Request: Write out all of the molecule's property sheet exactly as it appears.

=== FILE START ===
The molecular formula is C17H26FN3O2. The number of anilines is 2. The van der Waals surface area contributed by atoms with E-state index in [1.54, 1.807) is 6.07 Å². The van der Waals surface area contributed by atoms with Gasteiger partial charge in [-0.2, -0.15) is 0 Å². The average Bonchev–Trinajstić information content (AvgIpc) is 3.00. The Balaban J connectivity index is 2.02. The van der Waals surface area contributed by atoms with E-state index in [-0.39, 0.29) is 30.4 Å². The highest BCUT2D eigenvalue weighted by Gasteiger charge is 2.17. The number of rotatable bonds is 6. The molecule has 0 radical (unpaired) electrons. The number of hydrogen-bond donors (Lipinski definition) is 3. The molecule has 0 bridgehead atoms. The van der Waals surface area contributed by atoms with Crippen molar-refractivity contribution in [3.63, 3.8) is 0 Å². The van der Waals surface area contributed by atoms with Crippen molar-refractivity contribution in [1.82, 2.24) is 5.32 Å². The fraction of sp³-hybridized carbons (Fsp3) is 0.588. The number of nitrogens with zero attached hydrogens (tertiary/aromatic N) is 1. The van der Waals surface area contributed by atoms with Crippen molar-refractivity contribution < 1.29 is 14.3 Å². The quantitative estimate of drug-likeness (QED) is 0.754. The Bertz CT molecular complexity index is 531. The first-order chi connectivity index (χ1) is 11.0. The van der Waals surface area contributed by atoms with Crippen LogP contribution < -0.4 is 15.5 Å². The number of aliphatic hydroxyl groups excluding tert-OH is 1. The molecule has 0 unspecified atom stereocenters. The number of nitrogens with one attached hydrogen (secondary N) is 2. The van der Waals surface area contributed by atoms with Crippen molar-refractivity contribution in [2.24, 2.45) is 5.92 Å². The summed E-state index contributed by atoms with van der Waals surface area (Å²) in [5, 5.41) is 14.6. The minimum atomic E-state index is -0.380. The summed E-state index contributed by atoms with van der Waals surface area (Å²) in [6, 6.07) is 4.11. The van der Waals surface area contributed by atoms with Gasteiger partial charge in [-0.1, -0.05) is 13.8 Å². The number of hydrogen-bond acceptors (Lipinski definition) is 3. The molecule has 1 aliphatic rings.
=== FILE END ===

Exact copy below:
The molecular formula is C17H26FN3O2. The number of anilines is 2. The van der Waals surface area contributed by atoms with E-state index in [1.54, 1.807) is 6.07 Å². The van der Waals surface area contributed by atoms with Gasteiger partial charge in [-0.2, -0.15) is 0 Å². The average Bonchev–Trinajstić information content (AvgIpc) is 3.00. The Balaban J connectivity index is 2.02. The van der Waals surface area contributed by atoms with E-state index in [-0.39, 0.29) is 30.4 Å². The highest BCUT2D eigenvalue weighted by Gasteiger charge is 2.17. The number of rotatable bonds is 6. The molecule has 0 radical (unpaired) electrons. The number of hydrogen-bond donors (Lipinski definition) is 3. The molecule has 0 bridgehead atoms. The van der Waals surface area contributed by atoms with Crippen molar-refractivity contribution in [3.63, 3.8) is 0 Å². The van der Waals surface area contributed by atoms with Crippen molar-refractivity contribution in [1.82, 2.24) is 5.32 Å². The fraction of sp³-hybridized carbons (Fsp3) is 0.588. The number of nitrogens with zero attached hydrogens (tertiary/aromatic N) is 1. The van der Waals surface area contributed by atoms with Crippen molar-refractivity contribution < 1.29 is 14.3 Å². The quantitative estimate of drug-likeness (QED) is 0.754. The Bertz CT molecular complexity index is 531. The first-order chi connectivity index (χ1) is 11.0. The van der Waals surface area contributed by atoms with Crippen LogP contribution < -0.4 is 15.5 Å². The number of aliphatic hydroxyl groups excluding tert-OH is 1. The molecule has 0 unspecified atom stereocenters. The number of nitrogens with one attached hydrogen (secondary N) is 2. The van der Waals surface area contributed by atoms with Crippen molar-refractivity contribution in [2.24, 2.45) is 5.92 Å². The summed E-state index contributed by atoms with van der Waals surface area (Å²) in [5, 5.41) is 14.6. The minimum atomic E-state index is -0.380. The summed E-state index contributed by atoms with van der Waals surface area (Å²) in [6, 6.07) is 4.11. The van der Waals surface area contributed by atoms with Gasteiger partial charge in [-0.1, -0.05) is 13.8 Å². The number of hydrogen-bond acceptors (Lipinski definition) is 3. The molecule has 1 aliphatic rings.